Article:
A big raise or commission check is enough to make anyone want to run out and spend, spend, spend. But is that the wisest move?

Over the past three years, Jill Jacinto, 29, has seen her salary more than double, thanks to pay raise negotiations and a new commission system at work. But she didn't squander all the extra cash on personal luxuries — tempting as the thought was.

“Your eyes open up and you think, ‘Oooh, what should I do with that?” said Jacinto, an associate director for WORKS by Nicole Williams, a US women’s lifestyle and career website. “But, inherently I’ve always been a saver.”

First, Jacinto used the extra money to set up and fund a retirement account. Now she contributes the maximum to that account every year. Fortunately, she was debt-free so she turned toward less pressing issues, such as moving to an apartment in a better neighborhood in New York City and upgrading her work wardrobe. Only after covering the basics does she now splurge with any extra funds, taking several international trips a year.

Whether you’ve gotten a large raise or just a small bump in pay, figuring out how to allocate the extra cash can be tricky. Some steps are smarter than others.

What it will take: You’ll need enough self-control to keep from binging on unnecessary luxuries and the discipline to make smart financial decisions about your new income and to stick with that plan

How long you need to prepare: Most people don’t have much warning on a salary boost. One day you’re making X, and the next day you’re making Y. If anything, you should not plan on a raise, which might tempt you to start spending money that you’re not making yet.

Do it now: Indulge yourself — a little. It’s appealing to take your bump in salary and use the extra for fun. You need a new car! You want to take a nice trip! It’s okay to have that feeling, but don’t go on a spending spree. Take up to 10% of your new-found funds for a little splurge, but be smart with the rest. “I often say to clients that if they have worked hard and earned a promotion or a pay raise that they should reward themselves,” said Brett Evans, executive director of Atlas Wealth Management in Southport, Australia. “Whether that would be a holiday or a new suit, something that will give them a pat on the back.”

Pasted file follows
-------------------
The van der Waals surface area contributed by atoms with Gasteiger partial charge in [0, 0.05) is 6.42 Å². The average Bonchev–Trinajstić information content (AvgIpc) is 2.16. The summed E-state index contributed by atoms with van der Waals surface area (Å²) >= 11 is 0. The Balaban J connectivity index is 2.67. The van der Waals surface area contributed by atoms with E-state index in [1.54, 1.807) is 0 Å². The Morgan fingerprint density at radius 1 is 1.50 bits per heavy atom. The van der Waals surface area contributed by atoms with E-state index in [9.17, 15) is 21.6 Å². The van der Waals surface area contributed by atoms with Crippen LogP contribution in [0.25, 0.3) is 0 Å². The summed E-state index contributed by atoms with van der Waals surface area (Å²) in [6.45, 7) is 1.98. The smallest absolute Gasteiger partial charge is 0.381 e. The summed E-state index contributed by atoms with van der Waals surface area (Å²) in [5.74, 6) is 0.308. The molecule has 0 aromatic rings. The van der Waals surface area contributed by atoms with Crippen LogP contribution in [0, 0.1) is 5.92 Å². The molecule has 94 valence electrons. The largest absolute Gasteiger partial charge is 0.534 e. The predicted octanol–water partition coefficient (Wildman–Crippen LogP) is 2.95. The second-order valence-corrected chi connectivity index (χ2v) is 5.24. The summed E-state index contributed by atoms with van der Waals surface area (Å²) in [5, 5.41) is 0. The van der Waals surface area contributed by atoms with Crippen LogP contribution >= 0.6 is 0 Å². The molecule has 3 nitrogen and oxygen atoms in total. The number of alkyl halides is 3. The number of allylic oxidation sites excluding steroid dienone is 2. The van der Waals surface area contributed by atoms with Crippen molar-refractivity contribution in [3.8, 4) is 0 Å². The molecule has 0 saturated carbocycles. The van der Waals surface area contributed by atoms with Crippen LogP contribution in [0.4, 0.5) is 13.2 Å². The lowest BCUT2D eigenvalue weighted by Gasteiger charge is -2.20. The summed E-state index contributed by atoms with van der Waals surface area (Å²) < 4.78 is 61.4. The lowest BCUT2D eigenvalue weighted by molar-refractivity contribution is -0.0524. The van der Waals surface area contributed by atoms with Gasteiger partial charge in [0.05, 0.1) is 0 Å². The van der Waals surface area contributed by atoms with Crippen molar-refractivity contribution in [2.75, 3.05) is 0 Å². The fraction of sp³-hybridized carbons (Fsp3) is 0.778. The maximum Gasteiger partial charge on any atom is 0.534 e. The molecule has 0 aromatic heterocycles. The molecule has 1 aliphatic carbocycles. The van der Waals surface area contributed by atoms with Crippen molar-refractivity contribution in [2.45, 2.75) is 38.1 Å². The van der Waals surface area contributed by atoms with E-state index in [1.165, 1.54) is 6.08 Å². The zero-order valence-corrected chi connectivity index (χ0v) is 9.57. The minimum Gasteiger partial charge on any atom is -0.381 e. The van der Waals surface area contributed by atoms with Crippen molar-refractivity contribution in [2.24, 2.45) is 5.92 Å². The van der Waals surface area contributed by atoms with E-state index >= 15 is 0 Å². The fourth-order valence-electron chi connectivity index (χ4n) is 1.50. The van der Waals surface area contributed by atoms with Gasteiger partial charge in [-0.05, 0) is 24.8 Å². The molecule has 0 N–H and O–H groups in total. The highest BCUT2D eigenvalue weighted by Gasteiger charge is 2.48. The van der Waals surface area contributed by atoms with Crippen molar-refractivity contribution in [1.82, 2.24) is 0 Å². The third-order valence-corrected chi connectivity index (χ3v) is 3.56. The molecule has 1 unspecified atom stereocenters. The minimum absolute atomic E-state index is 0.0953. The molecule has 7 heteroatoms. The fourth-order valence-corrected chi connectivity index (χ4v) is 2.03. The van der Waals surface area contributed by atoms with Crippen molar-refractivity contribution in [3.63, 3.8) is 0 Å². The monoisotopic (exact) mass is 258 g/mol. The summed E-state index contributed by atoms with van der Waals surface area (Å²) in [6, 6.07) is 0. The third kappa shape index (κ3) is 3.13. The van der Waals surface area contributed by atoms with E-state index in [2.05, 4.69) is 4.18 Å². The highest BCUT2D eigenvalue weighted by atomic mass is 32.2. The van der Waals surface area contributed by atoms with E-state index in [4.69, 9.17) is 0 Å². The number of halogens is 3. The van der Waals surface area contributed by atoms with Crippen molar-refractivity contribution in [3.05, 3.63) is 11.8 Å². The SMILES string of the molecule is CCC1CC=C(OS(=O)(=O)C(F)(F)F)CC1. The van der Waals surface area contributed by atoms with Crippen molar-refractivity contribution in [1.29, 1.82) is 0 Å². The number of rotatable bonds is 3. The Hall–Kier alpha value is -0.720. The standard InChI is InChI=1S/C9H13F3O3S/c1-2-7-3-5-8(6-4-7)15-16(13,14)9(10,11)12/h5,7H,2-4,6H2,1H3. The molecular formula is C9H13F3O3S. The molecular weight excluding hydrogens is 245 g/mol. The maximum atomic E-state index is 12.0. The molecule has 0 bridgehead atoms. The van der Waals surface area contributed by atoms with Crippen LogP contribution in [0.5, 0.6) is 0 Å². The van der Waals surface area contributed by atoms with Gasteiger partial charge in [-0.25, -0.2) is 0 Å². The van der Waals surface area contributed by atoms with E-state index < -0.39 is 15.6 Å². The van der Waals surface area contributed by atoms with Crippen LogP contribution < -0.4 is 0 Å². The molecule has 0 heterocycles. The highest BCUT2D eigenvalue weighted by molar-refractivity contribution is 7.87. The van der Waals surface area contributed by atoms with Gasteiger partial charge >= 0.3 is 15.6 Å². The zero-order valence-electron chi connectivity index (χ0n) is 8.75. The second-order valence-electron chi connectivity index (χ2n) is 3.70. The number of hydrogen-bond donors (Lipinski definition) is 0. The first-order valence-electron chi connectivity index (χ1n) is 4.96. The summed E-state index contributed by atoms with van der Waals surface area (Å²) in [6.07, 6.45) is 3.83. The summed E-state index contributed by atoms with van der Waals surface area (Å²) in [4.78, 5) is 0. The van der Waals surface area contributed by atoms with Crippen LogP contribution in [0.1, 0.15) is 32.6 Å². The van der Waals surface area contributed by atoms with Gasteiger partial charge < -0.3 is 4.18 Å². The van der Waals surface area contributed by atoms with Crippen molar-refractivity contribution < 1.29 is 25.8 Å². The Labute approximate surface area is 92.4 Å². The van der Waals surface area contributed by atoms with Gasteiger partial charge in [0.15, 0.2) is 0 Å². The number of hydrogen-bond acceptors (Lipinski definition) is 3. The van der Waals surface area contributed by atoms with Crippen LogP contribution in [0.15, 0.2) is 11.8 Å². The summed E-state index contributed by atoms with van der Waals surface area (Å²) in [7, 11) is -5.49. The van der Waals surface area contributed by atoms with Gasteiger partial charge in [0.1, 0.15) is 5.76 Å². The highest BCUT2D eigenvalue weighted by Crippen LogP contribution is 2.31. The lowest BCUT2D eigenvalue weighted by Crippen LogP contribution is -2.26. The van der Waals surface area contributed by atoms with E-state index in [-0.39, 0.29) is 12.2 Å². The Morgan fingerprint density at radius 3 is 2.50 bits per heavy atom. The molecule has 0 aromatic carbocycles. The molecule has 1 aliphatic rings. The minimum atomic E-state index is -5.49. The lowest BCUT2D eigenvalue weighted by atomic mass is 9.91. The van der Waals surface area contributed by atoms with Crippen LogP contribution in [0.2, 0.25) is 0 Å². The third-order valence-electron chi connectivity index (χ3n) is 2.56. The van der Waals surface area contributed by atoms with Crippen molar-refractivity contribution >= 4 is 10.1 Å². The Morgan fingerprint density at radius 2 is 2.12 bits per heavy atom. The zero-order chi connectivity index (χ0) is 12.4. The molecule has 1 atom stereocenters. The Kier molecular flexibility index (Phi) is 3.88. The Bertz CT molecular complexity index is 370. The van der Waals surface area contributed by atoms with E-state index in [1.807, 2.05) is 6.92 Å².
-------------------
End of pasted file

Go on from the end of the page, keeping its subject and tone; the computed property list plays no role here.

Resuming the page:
Pay down debt. Do not splash out on new purchases if you owe money elsewhere — particularly to credit cards or student loans. “Paying down consumer debt is usually the first place I would allocate new money,” said Shannon Lee Simmons, a financial planner with Simmons Financial Planning in Toronto. “Debt is so expensive.” You might try the ‘snowball’ approach, in which you pay off your smallest debt first, then roll that debt payment toward the next-smallest loan, and so on. In this way, you gain momentum — financially and psychologically — as you eliminate one loan at a time.

Pad your emergency fund. Are you prepared if you or your spouse were unemployed tomorrow, or if you were hit with a major illness or disaster? You should have three to six months of living expenses in a liquid account. Use your new funds to beef this up until you’re adequately covered.

Save for retirement. Depending on where you live, you might be woefully underprepared for the latter part of your life — sans paycheck. If you aren’t putting the maximum into your retirement accounts, bump up your contributions accordingly. “Even if you’re not behind, it’s difficult, if not impossible, to over save for retirement,” said Brian Frederick, a financial planner with Stillwater Financial Planners in Arizona in the US.

Sock even more money away. You surely have other goals in your life — college for your kids? A bigger house or a vacation home? Now is the time to redouble your efforts to save up for it. “Unless your new role contributes to an increase in living costs, you should be able to allocate at least 60% to 70% of your salary raise toward your savings goals,” Evans said.

Do it later: Consider your tax situation. In some countries, your tax rates will adjust automatically to a pay raise, but you should be mindful of any tax breaks you might lose if they’re income specific. In the US, for instance, “you might lose credits such as Earned Income or the Child Tax Credit,” Frederick said. “To a certain degree, this can be counteracted by increasing 401(k) contributions.”

Update your resume. Sure, you just got a great new job or a sweet promotion, but you never know when the next great opportunity will come knocking. So, make sure you put this accomplishment on your CV. “The best time to update your resume is not when you’re looking for a job, but instead as accomplishments actually happen,” Frederick said. “That way, you’ll be ready if any new opportunities become available.”

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